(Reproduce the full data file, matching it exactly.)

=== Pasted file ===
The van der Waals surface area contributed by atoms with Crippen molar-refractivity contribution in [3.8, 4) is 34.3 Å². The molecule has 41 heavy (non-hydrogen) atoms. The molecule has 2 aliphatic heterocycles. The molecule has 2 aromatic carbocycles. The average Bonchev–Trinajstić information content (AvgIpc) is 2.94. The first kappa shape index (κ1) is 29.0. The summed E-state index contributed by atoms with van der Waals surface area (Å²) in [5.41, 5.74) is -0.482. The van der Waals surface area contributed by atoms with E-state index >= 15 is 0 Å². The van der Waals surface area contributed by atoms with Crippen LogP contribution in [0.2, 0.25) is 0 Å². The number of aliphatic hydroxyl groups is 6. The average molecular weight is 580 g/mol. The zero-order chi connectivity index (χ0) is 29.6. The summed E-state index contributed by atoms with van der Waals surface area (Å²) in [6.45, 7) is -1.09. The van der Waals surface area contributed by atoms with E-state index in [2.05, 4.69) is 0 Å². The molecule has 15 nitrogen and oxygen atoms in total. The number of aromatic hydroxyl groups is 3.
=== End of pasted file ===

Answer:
The van der Waals surface area contributed by atoms with Crippen molar-refractivity contribution in [3.8, 4) is 34.3 Å². The molecule has 41 heavy (non-hydrogen) atoms. The molecule has 2 aliphatic heterocycles. The molecule has 2 aromatic carbocycles. The average Bonchev–Trinajstić information content (AvgIpc) is 2.94. The first kappa shape index (κ1) is 29.0. The summed E-state index contributed by atoms with van der Waals surface area (Å²) in [5.41, 5.74) is -0.482. The van der Waals surface area contributed by atoms with E-state index >= 15 is 0 Å². The van der Waals surface area contributed by atoms with Crippen LogP contribution in [0.2, 0.25) is 0 Å². The number of aliphatic hydroxyl groups is 6. The average molecular weight is 580 g/mol. The zero-order chi connectivity index (χ0) is 29.6. The summed E-state index contributed by atoms with van der Waals surface area (Å²) in [6.45, 7) is -1.09. The van der Waals surface area contributed by atoms with E-state index in [2.05, 4.69) is 0 Å². The molecule has 15 nitrogen and oxygen atoms in total. The number of aromatic hydroxyl groups is 3.